Warren & Emily SwanTrips → 1988 Glacier

Heidi enjoyed mooing at the cows on this trip.  The summer had been hot and drought was everywhere in the central United States.  When we stopped for a Pizza Hut lunch in Chamberlain, South Dakota, we thought you could cook the pizza on a pan in the parking lot.  But the thermometer only read 104 degrees. 

At the Badlands of South Dakota we camped a night, where it got comfortably cool.  We hiked the Badlands a bit before leaving.  Olive and Heidi both enjoyed our traditional visit to that notorious tourist trap, Wall Drug.

The begging burros at Custer State Park started to get too rambunctious when we wouldn’t give them anything to eat.  So we had to whisk Olive and Heidi into the van pronto and be on our way.

In Keystone we visited the Borglum museum, and camped at a campground near Rushmore.  We viewed the famous Mount Rushmore at night.

Roughlock Falls Before leaving this area we toured the fourth largest cave in the world, Jewel Cave.  The drive through Spearfish Caņon is always interesting.  We hiked and relaxed at Roughlock Falls. 

This is a picture of Roughlock Falls in Spearfish Caņon, South Dakota.  →

Once into Wyoming we stopped at Devil’s Tower to hike around it.  This is a pleasant hike of about an hour.

Devil’s Tower ← We stopped to take this picture of Devil’s Tower, and a deer decided to “get into the act.”

We camped at a beautiful riverside campground near the real west town of Dayton, Wyoming.  We waded the river for a good long time to cool down.  The next morning we walked Dayton’s quaint old streets right out of the past.  At a book store we bought some neat old books, including The Long Lonesome Train Whistle.

It was worth enduring the > 100 degree heat to view the Custer Battlefield, which looks nothing like Hollywood has always portrayed it!  We also enjoyed the Big Horn County Historical Museum.

We reached the majestic and gloriously cool Rocky Mountains.  Our notes from back then state: “It’s hard to tell exactly how awe-struck the girls were about this.  Little ones tend to be (sadly) more in-tune with what’s going on in the van, or in cows, than they are in panoramic scenes.”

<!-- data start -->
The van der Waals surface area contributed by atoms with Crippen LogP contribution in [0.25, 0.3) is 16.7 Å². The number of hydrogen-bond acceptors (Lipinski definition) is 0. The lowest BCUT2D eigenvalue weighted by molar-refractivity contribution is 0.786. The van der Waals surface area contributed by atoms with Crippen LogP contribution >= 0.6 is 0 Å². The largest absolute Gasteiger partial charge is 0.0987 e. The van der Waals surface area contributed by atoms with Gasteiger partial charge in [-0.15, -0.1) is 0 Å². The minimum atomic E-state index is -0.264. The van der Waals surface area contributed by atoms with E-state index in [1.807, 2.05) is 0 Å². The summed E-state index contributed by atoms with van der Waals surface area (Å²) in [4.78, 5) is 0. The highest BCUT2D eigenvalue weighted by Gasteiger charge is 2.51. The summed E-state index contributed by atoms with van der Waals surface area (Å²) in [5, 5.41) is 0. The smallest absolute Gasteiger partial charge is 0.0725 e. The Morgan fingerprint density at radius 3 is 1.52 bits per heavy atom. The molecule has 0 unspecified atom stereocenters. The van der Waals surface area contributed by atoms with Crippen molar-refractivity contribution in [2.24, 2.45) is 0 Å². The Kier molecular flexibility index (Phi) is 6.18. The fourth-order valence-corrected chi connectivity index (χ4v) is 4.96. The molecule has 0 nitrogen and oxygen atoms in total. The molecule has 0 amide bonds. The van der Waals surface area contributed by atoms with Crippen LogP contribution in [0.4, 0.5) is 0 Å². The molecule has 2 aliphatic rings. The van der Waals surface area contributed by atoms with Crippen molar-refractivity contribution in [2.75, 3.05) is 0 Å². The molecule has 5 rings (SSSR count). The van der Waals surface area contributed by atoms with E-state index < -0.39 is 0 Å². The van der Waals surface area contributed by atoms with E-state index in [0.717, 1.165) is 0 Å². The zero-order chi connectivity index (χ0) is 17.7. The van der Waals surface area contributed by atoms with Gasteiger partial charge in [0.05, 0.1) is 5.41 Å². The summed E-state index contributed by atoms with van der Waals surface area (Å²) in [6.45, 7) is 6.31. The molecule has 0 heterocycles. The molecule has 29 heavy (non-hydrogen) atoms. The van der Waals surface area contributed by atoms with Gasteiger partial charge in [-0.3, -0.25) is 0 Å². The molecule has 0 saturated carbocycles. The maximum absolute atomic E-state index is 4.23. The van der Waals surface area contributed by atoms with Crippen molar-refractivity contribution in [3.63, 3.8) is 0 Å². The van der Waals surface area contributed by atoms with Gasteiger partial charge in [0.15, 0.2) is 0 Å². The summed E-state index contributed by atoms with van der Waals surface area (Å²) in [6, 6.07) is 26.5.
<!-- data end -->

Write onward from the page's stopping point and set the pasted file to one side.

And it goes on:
We enjoyed old Virginia City, Montana, an old west town that never really died.  The noon shoot out at the bank was well staged.  That is, it didn’t look too staged.

Nearby Nevada City is more of a real ghost town.  We walked through the old train there.  This was to be a ghost town trip, as well as visiting national parks.

Bannack, Montana The next ghost town was another real one: Bannack, Montana, which had been Montana’s first Territorial Capital.  →

The ghost town of Elkhorn, Montana had perhaps one or two houses still occupied by live mortals, although many other buildings stood in mute testimony of a once thriving town.  The state had bought much of this, put plaques on some of the buildings, and even had a campground on the edge of town, which we camped at that night, after haunting the town.

Elkhorn, Montana ← This is a view of the somber buildings of Elkhorn, Montana. 

It was now time to turn our direction to Glacier National Park, where we would camp for 4 days.

The weather was beautiful the first few days.  So we enjoyed various hikes, and the Logan Pass Visitors Center.  Going to the Sun Road was a beautiful drive.

Going-to-the-Sun Road The line on the opposite mountain wall is Going to the Sun Road, viewed here from Logan Pass.  →

We enjoyed Lake McDonald and returned for a sunset cruise on it.

We drove to Two Medicine and hiked around the lake.  We sure did not know what we were letting ourselves in for when we started this.  It’s hard to gauge distances in these wide open spaces.  We were dead tired long before we got back to the van.  To top it off we were concerned about bumping into bears on the trail, so had to keep up a noise. 

We drove to Eureka, Montana to see again the town we had been stranded in for a couple days on our 1982 honeymoon trip.  And to thank the Chevy dealer who had so generously helped us in that situation.

Red Rock Falls was an interesting hike.  There are many beautiful vistas at Glacier National Park.  We drove up to the Canadian side of Waterton-Glacier International Peace Park just for kicks.

Even when it was cold and drizzly the final day, we still enjoyed various hikes around the St. Mary side of the park, near our campground, including Baring Falls.

On the journey back home we visited the C. M. Russell museum.  The mountains had been cool; now we descended back to the hot plains.  There were some things worth stopping at again, such as Dayton, Wyoming.  And we camped at the Spearfish, South Dakota, City Park.

We visited the Pioneer Auto Show in Murdo, SD.  Another repeat was a pizza from the same Pizza Hut in Chamberlain, SD, but this time on the go.  As so often happens, we started to look for a campground for our last night, but decided to do “The Big Push” to home without stopping, except for gas.  We did this on many vacations!


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